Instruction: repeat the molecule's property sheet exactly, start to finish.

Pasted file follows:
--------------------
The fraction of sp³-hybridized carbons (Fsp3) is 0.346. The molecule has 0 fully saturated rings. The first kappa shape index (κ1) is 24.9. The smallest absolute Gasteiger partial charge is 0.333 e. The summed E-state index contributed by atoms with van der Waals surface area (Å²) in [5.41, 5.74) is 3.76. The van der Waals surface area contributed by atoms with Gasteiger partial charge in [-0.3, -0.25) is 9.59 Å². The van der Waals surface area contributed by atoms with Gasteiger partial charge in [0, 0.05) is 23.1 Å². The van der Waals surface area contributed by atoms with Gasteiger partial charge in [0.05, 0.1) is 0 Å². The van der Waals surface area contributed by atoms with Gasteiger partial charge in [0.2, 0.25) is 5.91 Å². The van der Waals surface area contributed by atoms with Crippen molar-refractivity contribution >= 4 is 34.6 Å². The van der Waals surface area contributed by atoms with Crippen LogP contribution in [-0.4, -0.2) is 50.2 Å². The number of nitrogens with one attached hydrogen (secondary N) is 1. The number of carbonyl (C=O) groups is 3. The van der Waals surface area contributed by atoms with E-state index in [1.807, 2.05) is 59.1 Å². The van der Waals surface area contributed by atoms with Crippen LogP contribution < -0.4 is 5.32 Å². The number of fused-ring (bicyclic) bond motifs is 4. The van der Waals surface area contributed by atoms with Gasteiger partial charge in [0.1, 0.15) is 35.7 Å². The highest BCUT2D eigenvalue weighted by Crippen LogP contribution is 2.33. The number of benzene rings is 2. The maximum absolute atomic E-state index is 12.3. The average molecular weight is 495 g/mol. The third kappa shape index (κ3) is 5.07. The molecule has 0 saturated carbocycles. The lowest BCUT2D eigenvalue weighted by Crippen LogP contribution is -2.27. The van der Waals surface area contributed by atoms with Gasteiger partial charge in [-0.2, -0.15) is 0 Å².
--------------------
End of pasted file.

The fraction of sp³-hybridized carbons (Fsp3) is 0.346. The molecule has 0 fully saturated rings. The first kappa shape index (κ1) is 24.9. The smallest absolute Gasteiger partial charge is 0.333 e. The summed E-state index contributed by atoms with van der Waals surface area (Å²) in [5.41, 5.74) is 3.76. The van der Waals surface area contributed by atoms with Gasteiger partial charge in [-0.3, -0.25) is 9.59 Å². The van der Waals surface area contributed by atoms with Gasteiger partial charge in [0, 0.05) is 23.1 Å². The van der Waals surface area contributed by atoms with Gasteiger partial charge in [0.05, 0.1) is 0 Å². The van der Waals surface area contributed by atoms with Gasteiger partial charge in [0.2, 0.25) is 5.91 Å². The van der Waals surface area contributed by atoms with Crippen molar-refractivity contribution >= 4 is 34.6 Å². The van der Waals surface area contributed by atoms with Crippen LogP contribution in [-0.4, -0.2) is 50.2 Å². The number of nitrogens with one attached hydrogen (secondary N) is 1. The number of carbonyl (C=O) groups is 3. The van der Waals surface area contributed by atoms with E-state index in [1.807, 2.05) is 59.1 Å². The van der Waals surface area contributed by atoms with Crippen LogP contribution < -0.4 is 5.32 Å². The number of fused-ring (bicyclic) bond motifs is 4. The van der Waals surface area contributed by atoms with Gasteiger partial charge in [0.1, 0.15) is 35.7 Å². The highest BCUT2D eigenvalue weighted by Crippen LogP contribution is 2.33. The number of benzene rings is 2. The maximum absolute atomic E-state index is 12.3. The average molecular weight is 495 g/mol. The third kappa shape index (κ3) is 5.07. The molecule has 0 saturated carbocycles. The lowest BCUT2D eigenvalue weighted by Crippen LogP contribution is -2.27. The van der Waals surface area contributed by atoms with Gasteiger partial charge in [-0.2, -0.15) is 0 Å².